I was just remembering back to a year ago when we were still trying to sell our house in Gonzales, a lovely but older country home, that was our all time favorite house. We had put it on the market 6 months prior and still no contract. We got discouraged because folks walked away after seeing it, complaining about only one sink in the master bath, counter tops are’t updated, laundry room’s too small, appliances are the wrong color, or the cabinets aren’t flush.
Karen looks at me one night as we get ready for bed and says, “I’m praying that someone looks at our home and falls in love with the character and beauty of the old girl, including her imperfections that we barely notice...that they recognize that if these walls could talk—so much life, love, prayer and joy have been lived inside of them.”
And I thought to myself, "Wow, could that be how God looks at our imperfect lives lived as temples of the Holy Spirit?" What if we looked at one another that way? Imperfections are always going to be there. But rather than focus on negatives, what if we became more aware of God's love for each of us, imperfections and all? And what if we focus on what God is actually doing in our lives to use those imperfections as reminders of his love, grace and mercy. I'll bet we'd be amazed at the effect that has on how we think, pray and respond toward both ourselves and others.
Before dismissing Nicholas Cruz as a demonic monster (which he may very well be), let’s remember that he started out life just like the rest of us, as a human being made in God's Perhaps given what his life has been like and his personal dispositions, it’s quite possible that there but for the grace of God go I. Might the Jesus we know in the gospels have compassion on one so obviously driven by demons in his life?
Can we muster up ANY level of love and mercy for this damaged human being? Yes it’s incredibly hard to do because of his horrific killing spree of so many innocent people, many in the midst of their most fun and carefree years. May they rest in God's Presence and may their families be comforted by strengthened by that same holy Presence. But what about the shooter? As uncomfortable as it is to think of him in any way other than deserving death, Jesus died for us all while we were yet sinners because he loves us even though we're sick, broken people. Cruz doesn't deserve mercy...none of us do. But will Christ offer it to him? Are we able to see with different eyes....perhaps the eyes of Christ.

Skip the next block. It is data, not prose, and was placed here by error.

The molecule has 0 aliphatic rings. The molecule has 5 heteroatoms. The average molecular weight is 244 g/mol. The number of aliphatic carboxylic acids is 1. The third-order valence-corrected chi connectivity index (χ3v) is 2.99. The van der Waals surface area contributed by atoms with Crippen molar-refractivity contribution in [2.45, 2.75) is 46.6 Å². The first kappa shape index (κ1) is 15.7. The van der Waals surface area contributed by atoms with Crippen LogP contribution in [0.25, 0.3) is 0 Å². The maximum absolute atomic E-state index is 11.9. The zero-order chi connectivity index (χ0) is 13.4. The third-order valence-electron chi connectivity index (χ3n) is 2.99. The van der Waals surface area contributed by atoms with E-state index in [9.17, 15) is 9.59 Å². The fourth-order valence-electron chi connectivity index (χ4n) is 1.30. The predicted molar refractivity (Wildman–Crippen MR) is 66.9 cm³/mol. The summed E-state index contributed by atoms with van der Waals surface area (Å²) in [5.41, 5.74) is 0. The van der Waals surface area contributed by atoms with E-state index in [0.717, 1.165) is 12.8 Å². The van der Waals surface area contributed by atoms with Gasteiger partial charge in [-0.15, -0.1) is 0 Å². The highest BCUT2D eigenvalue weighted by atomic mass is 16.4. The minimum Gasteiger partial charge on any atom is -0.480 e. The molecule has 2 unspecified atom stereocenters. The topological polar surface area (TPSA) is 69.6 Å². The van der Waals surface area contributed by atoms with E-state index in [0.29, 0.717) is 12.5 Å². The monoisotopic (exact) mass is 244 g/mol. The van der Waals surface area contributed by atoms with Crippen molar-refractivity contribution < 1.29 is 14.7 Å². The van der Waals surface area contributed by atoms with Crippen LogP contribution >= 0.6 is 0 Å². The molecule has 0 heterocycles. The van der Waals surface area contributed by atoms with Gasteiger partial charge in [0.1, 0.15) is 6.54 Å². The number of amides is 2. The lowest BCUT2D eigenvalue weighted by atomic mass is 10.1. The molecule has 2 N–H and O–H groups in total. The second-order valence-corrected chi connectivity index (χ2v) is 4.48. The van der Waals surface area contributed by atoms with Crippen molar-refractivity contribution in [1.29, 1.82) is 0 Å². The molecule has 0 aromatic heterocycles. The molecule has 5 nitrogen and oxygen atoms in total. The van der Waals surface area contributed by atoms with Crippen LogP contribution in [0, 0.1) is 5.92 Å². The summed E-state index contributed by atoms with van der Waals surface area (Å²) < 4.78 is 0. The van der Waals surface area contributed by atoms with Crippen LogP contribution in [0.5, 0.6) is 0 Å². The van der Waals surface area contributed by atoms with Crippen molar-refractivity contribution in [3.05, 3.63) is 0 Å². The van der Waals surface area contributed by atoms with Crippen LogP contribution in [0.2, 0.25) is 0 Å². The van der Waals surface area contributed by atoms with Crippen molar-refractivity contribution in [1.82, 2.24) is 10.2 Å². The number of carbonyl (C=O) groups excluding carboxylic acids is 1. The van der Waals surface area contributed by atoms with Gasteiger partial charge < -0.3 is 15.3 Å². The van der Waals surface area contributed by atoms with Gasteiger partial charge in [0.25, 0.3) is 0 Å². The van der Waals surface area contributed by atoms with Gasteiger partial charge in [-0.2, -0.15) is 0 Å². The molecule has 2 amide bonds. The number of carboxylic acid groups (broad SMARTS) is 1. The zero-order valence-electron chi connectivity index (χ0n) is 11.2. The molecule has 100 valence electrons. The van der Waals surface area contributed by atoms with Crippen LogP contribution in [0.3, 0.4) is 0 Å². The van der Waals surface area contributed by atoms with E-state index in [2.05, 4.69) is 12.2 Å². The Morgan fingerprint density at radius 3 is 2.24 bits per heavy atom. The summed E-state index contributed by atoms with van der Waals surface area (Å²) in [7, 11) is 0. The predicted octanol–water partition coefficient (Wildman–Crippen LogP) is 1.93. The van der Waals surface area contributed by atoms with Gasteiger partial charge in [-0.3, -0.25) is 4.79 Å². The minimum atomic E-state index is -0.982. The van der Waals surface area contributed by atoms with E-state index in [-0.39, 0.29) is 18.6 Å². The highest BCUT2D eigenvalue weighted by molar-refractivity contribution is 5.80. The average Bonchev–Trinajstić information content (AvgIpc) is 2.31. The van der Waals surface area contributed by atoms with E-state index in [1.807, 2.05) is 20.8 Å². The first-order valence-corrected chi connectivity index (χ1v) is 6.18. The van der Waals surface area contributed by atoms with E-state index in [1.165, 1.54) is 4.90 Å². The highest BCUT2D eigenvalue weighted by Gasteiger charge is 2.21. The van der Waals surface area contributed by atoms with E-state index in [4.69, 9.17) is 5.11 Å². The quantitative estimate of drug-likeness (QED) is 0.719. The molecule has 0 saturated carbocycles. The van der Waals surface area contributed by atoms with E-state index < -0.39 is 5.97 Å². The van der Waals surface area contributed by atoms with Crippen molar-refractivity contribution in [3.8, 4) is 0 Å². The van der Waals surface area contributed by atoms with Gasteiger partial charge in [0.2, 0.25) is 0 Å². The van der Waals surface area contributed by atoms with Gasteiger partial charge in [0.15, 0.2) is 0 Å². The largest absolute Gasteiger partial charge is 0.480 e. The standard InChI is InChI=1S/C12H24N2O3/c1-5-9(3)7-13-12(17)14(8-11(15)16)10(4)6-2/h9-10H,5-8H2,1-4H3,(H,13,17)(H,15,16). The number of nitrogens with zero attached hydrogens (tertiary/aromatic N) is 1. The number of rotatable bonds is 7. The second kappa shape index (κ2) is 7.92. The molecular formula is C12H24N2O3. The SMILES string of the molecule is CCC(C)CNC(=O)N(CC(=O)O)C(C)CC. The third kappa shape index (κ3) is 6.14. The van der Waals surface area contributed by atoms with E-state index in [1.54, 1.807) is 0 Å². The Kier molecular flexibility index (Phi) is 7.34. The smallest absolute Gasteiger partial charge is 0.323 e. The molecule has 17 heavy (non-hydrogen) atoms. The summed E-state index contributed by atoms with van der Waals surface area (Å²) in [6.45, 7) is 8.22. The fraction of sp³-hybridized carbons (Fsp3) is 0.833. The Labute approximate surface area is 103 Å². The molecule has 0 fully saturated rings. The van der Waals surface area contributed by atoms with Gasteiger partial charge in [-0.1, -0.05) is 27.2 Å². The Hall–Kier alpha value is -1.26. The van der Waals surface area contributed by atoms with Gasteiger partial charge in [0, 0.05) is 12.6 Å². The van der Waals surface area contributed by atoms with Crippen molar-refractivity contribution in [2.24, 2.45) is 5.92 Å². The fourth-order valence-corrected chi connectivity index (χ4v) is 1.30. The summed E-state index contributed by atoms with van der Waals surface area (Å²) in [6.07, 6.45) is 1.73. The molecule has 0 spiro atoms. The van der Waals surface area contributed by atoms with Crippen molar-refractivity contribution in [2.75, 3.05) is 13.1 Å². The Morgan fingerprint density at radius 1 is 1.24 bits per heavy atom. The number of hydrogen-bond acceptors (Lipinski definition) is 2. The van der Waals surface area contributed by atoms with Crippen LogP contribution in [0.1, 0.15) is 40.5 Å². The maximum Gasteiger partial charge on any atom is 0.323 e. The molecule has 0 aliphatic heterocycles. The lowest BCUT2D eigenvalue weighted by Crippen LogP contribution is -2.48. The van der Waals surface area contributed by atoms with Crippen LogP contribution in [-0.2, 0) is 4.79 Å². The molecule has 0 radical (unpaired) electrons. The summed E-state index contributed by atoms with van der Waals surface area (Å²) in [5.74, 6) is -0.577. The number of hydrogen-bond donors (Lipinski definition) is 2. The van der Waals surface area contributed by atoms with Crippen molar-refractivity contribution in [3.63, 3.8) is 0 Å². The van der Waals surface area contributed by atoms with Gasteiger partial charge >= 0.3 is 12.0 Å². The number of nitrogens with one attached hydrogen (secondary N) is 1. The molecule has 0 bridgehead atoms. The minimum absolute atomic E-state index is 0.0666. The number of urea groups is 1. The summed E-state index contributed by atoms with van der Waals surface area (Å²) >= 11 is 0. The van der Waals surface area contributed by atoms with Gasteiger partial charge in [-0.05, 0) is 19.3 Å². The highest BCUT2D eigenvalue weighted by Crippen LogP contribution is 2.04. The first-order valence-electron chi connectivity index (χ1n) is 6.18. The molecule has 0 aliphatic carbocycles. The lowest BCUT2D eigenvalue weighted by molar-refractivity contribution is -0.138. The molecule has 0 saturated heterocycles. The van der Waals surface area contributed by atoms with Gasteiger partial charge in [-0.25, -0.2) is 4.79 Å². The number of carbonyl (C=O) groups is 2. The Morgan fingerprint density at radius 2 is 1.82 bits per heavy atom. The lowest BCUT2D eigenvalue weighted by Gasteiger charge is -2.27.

Nicholas Cruz will never see the light of day again. For his own protection, he will likely be separated from other inmates, This separation is the consequence of his actions, not just from other humans, but from God. Is any kind of reconciliation possible for Nicholas Cruz? Isolation is difficult. It’s filled with despair and hopelessness. Nothing to do but read, paint or get lost in one's thoughts…OR…maybe pray. One never knows; it might be the very place he meets the love of God for the first time in his life.
Our temptation to judge Cruz is understandable, but how we judge is crucial, as it reflects whether we worship a God of grace, mercy, love and forgiveness, or one who finds no redeeming quality in notorious sinners and prefers to throw them away. We're tempted to discard him as a piece of trash out of a sense of retribution, but God loves him and desires to be reconciled once again. Which temptation are we drawn to choose? Do we see hope for the hopeless, or a vindictive end to a cruel life? We may be caught in the middle. But we can’t stay there forever. What we decide will reflect the One we worship.
Living in the present moment is tricky because there really isn’t a present moment in time. The present is merely a description of what happens when the future become the past. The passage of time is imperceptibly fast. To be attuned to the present moment then, is to be present to the actual passage of time, not the static nature of time, which doesn’t exist. We can’t say, “Stop world and let me get off for a minute or two, so I can be still in the present moment.” Can’t happen—you’ll never be in the present—not in this life. Life is meant to be lived & experienced in a moving process called time, designed to be interpreted, enjoyed, suffered, loved, reconciled, healed, and to glorify God. But time only stops for us when our life stops.
Consider adding these things to your Rule of Life in Lent:
Lent is the most penitential season of holiness in the Church Year, preparing us spiritually for the celebration of Jesus’ resurrection 40 days later. Christians are expected to set aside time for increased personal devotion, prayer, fasting, Bible reading, meditative reflection, self-examination of our conscience, confessing and repenting of our sins, and receiving forgiveness from the Lord. Focusing on Jesus’ crucifixion helps make us aware of the gift of salvation that is too often taken for granted. This is a time when we fast on certain days to give more careful attention to our spiritual nature. We may also abstain from certain rich foods as a means of simplifying our diets, taking better care of our bodies which are the temple of the Holy Spirit, and identifying with those who don't have enough to eat. Fasting is primarily an act of worship acknowledging that God’s throne rules our heart by giving priority to feeding our souls over indulging our appetites. Lent slows us down so we can listen to God. All Sundays are resurrection feast days. So even in Lent, Sundays are not technically counted among the 40 days of self-denial between Ash Wednesday and Easter Sunday, yet they retain a penitential character to remind the Body of Christ gathered that repentance and grace are the keys to living in the Kingdom of God.
For me, the key to staying married for 40 years is to have a sense of humor, listen don't fix, stop trying to change the other, forgive endlessly, make up quickly, love deeply, worship together regularly, relying relentlessly on God's grace, and finally (and this is critical) have a wife with the patience of Job!
Preachers talk when we get together, and most that I know admit that Christmas and Easter sermons are among the most difficult preaching challenges of the year. Odd, isn’t it? The Incarnation of Jesus Christ is such a simple but profoundly complex reality. It’s anything but the trivial sentimentality we too often assign to it. I wonder a lot about why…..